• Encryption: In Delta Sharing, data is end-to-end encrypted leveraging cloud-native encryption technologies using the AES-256-GCM algorithm, a widely used and secure encryption standard. The data is encrypted on the client side before it is shared and remains encrypted while it is being transmitted and stored. The data provider manages the encryption keys and can grant and revoke access to the shared data as needed.

Besides ticking all the regulatory boxes, Delta Sharing, with features like dynamic data updates or even recipient-based partition, allows us to build a simple setup for a complex problem.

Solution Architecture

Now, we have talked a lot, but we haven’t shown what the solution looks like. So, how can a closed service provider serve hundreds of banks with data products? The basis for this is the Lakehouse Architecture. It’s fundamental to the proposed solution, and if you are not familiar with it, I’d recommend reading up on it here.

Once you have your Lakehouse Architecture in place, the last step before sharing the data is to prepare and create the data products. Your data products should come in a way that is convenient for your customers. That means you will want to aggregate your raw data. In addition to highly aggregated data, we recommend bundling lower levels of aggregation and raw data into data products, enabling your customers to dig deeper and understand where different KPIs are coming from. 

And finally comes the sharing step! Once your data is organized and ready to be shared in your catalogs, we can utilize Delta Sharing to make that product available to the appropriate users.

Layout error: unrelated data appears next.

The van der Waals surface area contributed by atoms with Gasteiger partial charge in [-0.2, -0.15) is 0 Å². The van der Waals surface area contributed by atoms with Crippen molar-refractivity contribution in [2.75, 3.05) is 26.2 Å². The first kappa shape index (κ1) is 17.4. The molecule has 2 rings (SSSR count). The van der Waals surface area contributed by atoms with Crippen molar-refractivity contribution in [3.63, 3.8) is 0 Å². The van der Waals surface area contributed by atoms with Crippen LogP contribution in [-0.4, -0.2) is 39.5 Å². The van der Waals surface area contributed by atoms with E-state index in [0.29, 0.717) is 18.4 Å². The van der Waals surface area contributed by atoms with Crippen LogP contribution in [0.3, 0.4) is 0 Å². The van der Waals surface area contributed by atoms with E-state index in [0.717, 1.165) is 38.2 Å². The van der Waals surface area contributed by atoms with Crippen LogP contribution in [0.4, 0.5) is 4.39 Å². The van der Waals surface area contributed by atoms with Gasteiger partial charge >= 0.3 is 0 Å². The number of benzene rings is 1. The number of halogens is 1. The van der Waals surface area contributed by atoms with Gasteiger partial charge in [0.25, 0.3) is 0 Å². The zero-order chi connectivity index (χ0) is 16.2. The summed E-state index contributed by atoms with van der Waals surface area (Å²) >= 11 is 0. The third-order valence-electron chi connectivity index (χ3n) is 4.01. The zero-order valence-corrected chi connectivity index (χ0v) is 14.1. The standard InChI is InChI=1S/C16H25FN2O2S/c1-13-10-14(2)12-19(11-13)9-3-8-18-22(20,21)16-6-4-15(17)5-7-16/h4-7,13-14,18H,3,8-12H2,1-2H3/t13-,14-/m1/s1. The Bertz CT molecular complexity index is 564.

How does it work?

Delta Sharing manages access control by allowing data providers to grant and revoke access to shared data by specifying permissions for each recipient. Through unique URLs with encrypted tokens, the recipient can then read the data from your storage and integrate it into their Unity Catalog using their own compute.

The beauty of this is that since the recipient, i.e., the customer, is using their own compute to analyze the data, you are not being charged for data being read (except for cloud egress costs), which makes billing much more straightforward. So you can price access to your data products upfront. You don’t need to factor in the costs caused by using those data products. 

Delta Sharing is an open format; many clients can read it. If you want to go the extra mile regarding access control and audit logging, you can provide your customers with their own Unity Catalog and Databricks workspace. Delta Sharing is safe even without that: External clients can only access specific files through the Delta Server when granted access. However, Unity Catalog can integrate data shared via Delta Sharing as if it were sitting in the catalog. That means you or your customer can then apply access controls, get audit logging and data lineage, and all the other benefits we discussed for the data product you provide them with.